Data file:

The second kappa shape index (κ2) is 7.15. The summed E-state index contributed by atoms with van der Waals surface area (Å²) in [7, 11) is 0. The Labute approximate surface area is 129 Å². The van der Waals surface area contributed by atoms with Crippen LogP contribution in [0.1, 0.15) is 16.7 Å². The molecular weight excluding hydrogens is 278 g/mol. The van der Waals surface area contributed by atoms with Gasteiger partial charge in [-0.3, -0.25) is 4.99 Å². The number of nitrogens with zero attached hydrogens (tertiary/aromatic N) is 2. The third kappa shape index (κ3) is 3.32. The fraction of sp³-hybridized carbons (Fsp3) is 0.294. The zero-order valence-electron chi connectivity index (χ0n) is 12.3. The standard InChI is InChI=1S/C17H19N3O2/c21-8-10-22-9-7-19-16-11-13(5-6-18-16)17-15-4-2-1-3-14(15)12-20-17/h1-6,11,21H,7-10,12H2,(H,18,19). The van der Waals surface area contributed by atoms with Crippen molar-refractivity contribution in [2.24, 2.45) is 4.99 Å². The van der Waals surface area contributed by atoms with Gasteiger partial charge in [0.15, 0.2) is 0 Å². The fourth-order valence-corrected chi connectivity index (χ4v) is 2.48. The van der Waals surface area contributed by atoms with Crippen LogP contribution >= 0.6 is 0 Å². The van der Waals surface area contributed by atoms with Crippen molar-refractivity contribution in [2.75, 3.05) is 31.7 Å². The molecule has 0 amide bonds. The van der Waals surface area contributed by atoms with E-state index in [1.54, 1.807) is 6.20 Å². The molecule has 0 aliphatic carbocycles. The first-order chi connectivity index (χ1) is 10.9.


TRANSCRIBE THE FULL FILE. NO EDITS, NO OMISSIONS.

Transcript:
The second kappa shape index (κ2) is 7.15. The summed E-state index contributed by atoms with van der Waals surface area (Å²) in [7, 11) is 0. The Labute approximate surface area is 129 Å². The van der Waals surface area contributed by atoms with Crippen LogP contribution in [0.1, 0.15) is 16.7 Å². The molecular weight excluding hydrogens is 278 g/mol. The van der Waals surface area contributed by atoms with Gasteiger partial charge in [-0.3, -0.25) is 4.99 Å². The number of nitrogens with zero attached hydrogens (tertiary/aromatic N) is 2. The third kappa shape index (κ3) is 3.32. The fraction of sp³-hybridized carbons (Fsp3) is 0.294. The zero-order valence-electron chi connectivity index (χ0n) is 12.3. The standard InChI is InChI=1S/C17H19N3O2/c21-8-10-22-9-7-19-16-11-13(5-6-18-16)17-15-4-2-1-3-14(15)12-20-17/h1-6,11,21H,7-10,12H2,(H,18,19). The van der Waals surface area contributed by atoms with Crippen molar-refractivity contribution in [2.24, 2.45) is 4.99 Å². The van der Waals surface area contributed by atoms with Gasteiger partial charge in [0.15, 0.2) is 0 Å². The fourth-order valence-corrected chi connectivity index (χ4v) is 2.48. The van der Waals surface area contributed by atoms with Crippen LogP contribution >= 0.6 is 0 Å². The van der Waals surface area contributed by atoms with Crippen molar-refractivity contribution in [2.75, 3.05) is 31.7 Å². The molecule has 0 amide bonds. The van der Waals surface area contributed by atoms with E-state index in [1.54, 1.807) is 6.20 Å². The molecule has 0 aliphatic carbocycles. The first-order chi connectivity index (χ1) is 10.9.